The business associate, Felix Sater, wrote a series of emails to Mr. Trump’s lawyer, Michael Cohen, in which he boasted about his ties to Mr. Putin and predicted that building a Trump Tower in Moscow would be a political boon to Mr. Trump’s candidacy.

“Our boy can become president of the USA and we can engineer it,” Mr. Sater wrote in an email. “I will get all of Putins team to buy in on this, I will manage this process.”

The emails show that, from the earliest months of Mr. Trump’s campaign, some of his associates viewed close ties with Moscow as a political advantage. Those ties are now under investigation by the Justice Department and multiple congressional committees.

There is no evidence in the emails that Mr. Sater delivered on his promises. Mr. Sater, a Russian immigrant, was a broker for the Trump Organization at the time, which means he was paid to deliver real estate deals.

In another email, Mr. Sater envisioned a ribbon-cutting in Moscow. “I will get Putin on this program and we will get Donald elected,” Mr. Sater wrote.

Here is part of that email:

The Washington Post picks up the thread:

A top executive from Donald Trump’s real estate company emailed Vladi­mir Putin’s personal spokesman during the U.S. presidential campaign last year to ask for help advancing a stalled Trump Tower development project in Moscow, according to documents submitted to Congress Monday.

Michael Cohen, a Trump attorney and executive vice president for the Trump Organization, sent the email in January 2016 to Dmitry Peskov, the Kremlin’s top press aide.

“Over the past few months I have been working with a company based in Russia regarding the development of a Trump Tower – Moscow project in Moscow City,” Cohen wrote Peskov, according to a person familiar with the email. “Without getting into lengthy specifics. the communication between our two sides has stalled.”

“As this project is too important, I am hereby requesting your assistance. I respectfully request someone, preferably you, contact me so that I might discuss the specifics as well as arranging meetings with the appropriate individuals. I thank you in advance for your assistance and look forward to hearing from you soon,” Cohen wrote.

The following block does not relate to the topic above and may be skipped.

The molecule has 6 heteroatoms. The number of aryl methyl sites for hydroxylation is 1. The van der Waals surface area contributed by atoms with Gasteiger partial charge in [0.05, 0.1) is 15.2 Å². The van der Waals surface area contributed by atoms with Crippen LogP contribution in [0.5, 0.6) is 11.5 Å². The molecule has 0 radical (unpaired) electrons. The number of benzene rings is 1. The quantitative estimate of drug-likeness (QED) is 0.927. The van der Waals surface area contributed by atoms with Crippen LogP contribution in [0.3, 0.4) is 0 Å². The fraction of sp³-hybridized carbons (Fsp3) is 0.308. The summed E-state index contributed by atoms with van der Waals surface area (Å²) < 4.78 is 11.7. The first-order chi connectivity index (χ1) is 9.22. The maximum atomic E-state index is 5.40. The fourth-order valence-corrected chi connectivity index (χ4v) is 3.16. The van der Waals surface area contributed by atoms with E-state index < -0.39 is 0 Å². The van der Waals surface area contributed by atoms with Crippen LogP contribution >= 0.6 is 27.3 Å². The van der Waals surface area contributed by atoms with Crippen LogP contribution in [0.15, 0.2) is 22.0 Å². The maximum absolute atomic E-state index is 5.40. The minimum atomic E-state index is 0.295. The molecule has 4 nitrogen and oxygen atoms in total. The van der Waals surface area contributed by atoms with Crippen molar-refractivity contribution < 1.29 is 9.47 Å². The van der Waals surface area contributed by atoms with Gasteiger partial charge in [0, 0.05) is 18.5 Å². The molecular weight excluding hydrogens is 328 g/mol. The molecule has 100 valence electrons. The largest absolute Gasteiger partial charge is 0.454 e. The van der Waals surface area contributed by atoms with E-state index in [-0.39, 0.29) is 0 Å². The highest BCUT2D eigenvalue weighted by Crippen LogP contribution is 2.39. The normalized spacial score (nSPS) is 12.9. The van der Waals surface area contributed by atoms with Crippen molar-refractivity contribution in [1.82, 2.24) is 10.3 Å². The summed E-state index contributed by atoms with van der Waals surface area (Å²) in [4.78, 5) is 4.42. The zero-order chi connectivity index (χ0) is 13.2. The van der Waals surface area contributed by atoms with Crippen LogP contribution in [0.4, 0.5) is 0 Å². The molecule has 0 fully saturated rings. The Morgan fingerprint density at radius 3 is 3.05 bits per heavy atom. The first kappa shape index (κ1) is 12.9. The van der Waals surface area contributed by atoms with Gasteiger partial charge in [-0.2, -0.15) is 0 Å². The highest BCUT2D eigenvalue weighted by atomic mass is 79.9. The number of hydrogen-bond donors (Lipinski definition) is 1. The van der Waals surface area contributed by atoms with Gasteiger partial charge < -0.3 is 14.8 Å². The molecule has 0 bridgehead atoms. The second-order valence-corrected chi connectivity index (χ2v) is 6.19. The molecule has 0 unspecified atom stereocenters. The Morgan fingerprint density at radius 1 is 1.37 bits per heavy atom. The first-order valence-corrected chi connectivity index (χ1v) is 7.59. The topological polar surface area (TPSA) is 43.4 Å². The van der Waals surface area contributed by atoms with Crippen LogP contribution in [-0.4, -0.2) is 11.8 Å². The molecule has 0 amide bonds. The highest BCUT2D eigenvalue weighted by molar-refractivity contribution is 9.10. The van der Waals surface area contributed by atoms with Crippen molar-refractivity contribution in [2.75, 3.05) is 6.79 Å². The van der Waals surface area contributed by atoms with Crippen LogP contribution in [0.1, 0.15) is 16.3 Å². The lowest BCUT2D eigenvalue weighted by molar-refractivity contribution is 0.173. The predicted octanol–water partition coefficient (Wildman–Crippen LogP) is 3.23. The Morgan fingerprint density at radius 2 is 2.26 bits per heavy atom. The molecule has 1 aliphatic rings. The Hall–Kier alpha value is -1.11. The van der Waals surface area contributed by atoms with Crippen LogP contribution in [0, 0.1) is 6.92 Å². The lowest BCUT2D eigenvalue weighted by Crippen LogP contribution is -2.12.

Cohen’s email marks the most direct interaction yet documented of a top Trump aide and a similarly senior member of Putin’s government.

The email shows the Trump business official directly seeking Kremlin assistance in advancing Trump’s business interests, in the same months when Trump was distinguishing himself on the campaign trail with his warm rhetoric about Putin.

In a statement Cohen submitted to Congressional investigators, he said he wrote the email at the recommendation of Felix Sater, a Russian-American businessman who was serving as a broker on the deal.

This is relevant in context:

We have been told – not credibly – for more than a year that Donald Trump doesn’t have any properties or business interests in Russia. But for the first six months of his presidential campaign he was actively trying to secure a deal to build a Trump Tower in Moscow and in early 2016 a top Trump business executive solicited the assistance of one of Vladimir Putin’s top aides in making the deal happen. This of course was happening while Trump was singing Putin’s praises on the campaign trail.

This is, to put it mildly, a big deal.

UPDATE: A third shoe…

Wall Street Journal enters the fray:

Michael Cohen, an attorney for the Trump Organization, discussed a prospective real-estate deal in Moscow with Donald Trump on three occasions during the presidential campaign, Mr. Cohen said in an interview with The Wall Street Journal.

In 2015, Mr. Cohen said, he informed the then-candidate that he was working on a licensing deal for a Trump Tower in Moscow. He subsequently asked for and received Mr. Trump’s signature on a nonbinding letter of intent for the project in October 2015. And in January 2016, he said, he informed the then-candidate that he had killed the proposal. Mr. Cohen said each conversation was brief.

Mr. Cohen’s communication with the president about the Moscow project may come under scrutiny because of a January 2016 email Mr. Cohen sent to Russian President Vladimir Putin’s top press official to ask for “assistance” in arranging the deal. Mr. Cohen said he didn’t inform Mr. Trump that he had sent the email to the press official, Dmitry Peskov. He didn’t respond when asked why he hadn’t done so.

In the email to Mr. Peskov, Mr. Cohen said communication between the Trump Organization and a Russia-based company that was the prospective developer of the tower had “stalled” and said, “As this project is too important, I am hereby requesting your assistance. I respectfully request someone, preferably you, contact me so that I might discuss the specifics as well as arranging meetings with the appropriate individuals.”

The email was reported by the Washington Post on Monday and was confirmed by a person familiar with the exchange.

Mr. Cohen said in the Journal interview that he didn’t recall receiving a response from Mr. Peskov and opted to abandon the project weeks later. Mr. Peskov didn’t immediately return a request for comment.

The White House declined to comment and referred questions to Mr. Cohen’s attorney, who didn’t immediately respond to requests for comment.

So Trump was in the loop.